Starting today, the latest Apple Watch models will be able to take an electrocardiogram (ECG) reading, a kind of heart-rate reading that doctors can use to diagnose heart conditions.
Following the release of iOS 12.1.1 yesterday, Apple will be releasing watchOS 5.1.2 for the Apple Watch later today, reads a new press release from the Cupertino company. The update will enable ECG functionality on the Apple Watch Series 4 which was heavily publicized by Apple during the unveiling of the wearable.
Additionally, the Apple Watch Series 1, Series 2, and Series 3 now support irregular heartbeat notifications for the United States, a feature that occasionally checks wearers’ heart rhythms in the background and shows an alert if an irregular rhythm is detected on five checks over a minimum of 65 minutes.
“Apple Watch has helped so many people around the world, and we are humbled that it has become such an important part of our customers’ lives,” Jeff Williams, Apple’s chief operating officer, said in a statement. “With the release of these heart features, Apple Watch takes the next step in empowering people with more information about their health.”
Apple’s ECG sensor is notable because it’s the first of its kind available over the counter to consumers. ECG results taken with the Apple Watch are stored in the Health app, from which they can be exported as a PDF for sharing with your physician.
The FDA has previously warned that the ECG app is for “informational use only” and “should not be used by people under 22 years old.” The regulator also noted that user’s should not take “clinical action” solely based on the device’s data readings and should always consult with a qualified healthcare professional.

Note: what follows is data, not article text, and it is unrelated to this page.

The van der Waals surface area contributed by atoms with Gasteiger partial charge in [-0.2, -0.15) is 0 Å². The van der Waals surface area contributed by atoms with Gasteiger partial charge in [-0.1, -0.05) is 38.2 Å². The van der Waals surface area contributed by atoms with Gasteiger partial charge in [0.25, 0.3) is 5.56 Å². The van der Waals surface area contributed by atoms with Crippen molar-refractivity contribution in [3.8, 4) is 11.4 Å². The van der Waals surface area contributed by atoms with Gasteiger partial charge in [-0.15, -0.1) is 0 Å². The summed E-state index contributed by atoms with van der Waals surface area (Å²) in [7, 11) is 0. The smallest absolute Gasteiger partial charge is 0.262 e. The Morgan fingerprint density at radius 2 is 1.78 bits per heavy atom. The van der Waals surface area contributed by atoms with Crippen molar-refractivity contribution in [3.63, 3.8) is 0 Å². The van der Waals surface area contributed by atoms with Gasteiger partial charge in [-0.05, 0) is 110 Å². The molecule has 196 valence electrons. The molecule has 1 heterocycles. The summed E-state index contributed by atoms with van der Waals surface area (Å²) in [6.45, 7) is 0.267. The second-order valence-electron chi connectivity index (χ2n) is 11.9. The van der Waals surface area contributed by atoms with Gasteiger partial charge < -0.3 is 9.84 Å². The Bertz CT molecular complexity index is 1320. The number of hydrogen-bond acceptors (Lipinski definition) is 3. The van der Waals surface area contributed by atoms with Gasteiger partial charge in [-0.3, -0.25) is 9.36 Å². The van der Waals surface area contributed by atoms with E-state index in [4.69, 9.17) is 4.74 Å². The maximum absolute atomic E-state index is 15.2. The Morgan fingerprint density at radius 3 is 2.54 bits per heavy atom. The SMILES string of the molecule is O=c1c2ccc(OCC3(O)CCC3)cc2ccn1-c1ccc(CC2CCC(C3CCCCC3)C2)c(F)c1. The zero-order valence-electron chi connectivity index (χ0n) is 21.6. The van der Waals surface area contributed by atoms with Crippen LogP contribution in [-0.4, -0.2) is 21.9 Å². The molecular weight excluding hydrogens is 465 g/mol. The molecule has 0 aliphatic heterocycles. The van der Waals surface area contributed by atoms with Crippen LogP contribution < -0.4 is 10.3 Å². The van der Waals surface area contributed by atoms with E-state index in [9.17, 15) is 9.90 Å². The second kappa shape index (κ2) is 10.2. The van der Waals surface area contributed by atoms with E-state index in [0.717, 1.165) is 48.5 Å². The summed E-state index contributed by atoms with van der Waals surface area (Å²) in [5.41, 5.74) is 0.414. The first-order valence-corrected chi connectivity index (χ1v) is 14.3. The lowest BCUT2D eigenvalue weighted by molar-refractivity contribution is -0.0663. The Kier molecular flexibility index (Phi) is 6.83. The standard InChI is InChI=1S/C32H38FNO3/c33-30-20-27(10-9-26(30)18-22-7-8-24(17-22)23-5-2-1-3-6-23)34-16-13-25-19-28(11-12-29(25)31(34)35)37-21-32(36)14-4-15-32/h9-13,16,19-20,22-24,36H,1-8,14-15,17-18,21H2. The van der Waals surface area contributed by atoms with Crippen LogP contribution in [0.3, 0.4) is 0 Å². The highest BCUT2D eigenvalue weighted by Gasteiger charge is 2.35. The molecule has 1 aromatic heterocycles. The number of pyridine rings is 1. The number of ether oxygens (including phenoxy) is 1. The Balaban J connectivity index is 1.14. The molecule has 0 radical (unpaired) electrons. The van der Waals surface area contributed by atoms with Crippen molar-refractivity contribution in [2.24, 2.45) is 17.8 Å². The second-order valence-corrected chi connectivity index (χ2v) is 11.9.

To take an ECG, users simply place their finger on the digital crown and wait for 30 seconds whilst the Watch scans the electrical impulses in your finger.
The reading will show you whether you have a normal sinus rhythm, or if there are signs of atrial fibrillation (AFib). AFib, if left untreated, is one of the leading conditions that can result in stroke, the second-most common cause of death around the world, Apple explains.
It is estimated that AFib can affect up to two percent of the younger population and nine percent of those aged 65 and older in the U.S. With Apple Watch, AFib can be easily identified — and recognizing it could save your life.
The feature isn’t available in Canada, however. Users who want to try the ECG feature can simply change the region to the United States by heading to Settings > General > Language & Region > Region > Select United States (UPDATE: This region workaround does not work, as confirmed today). This process mirrors the steps Canadian users take to use Apple News, which isn’t yet available in the country.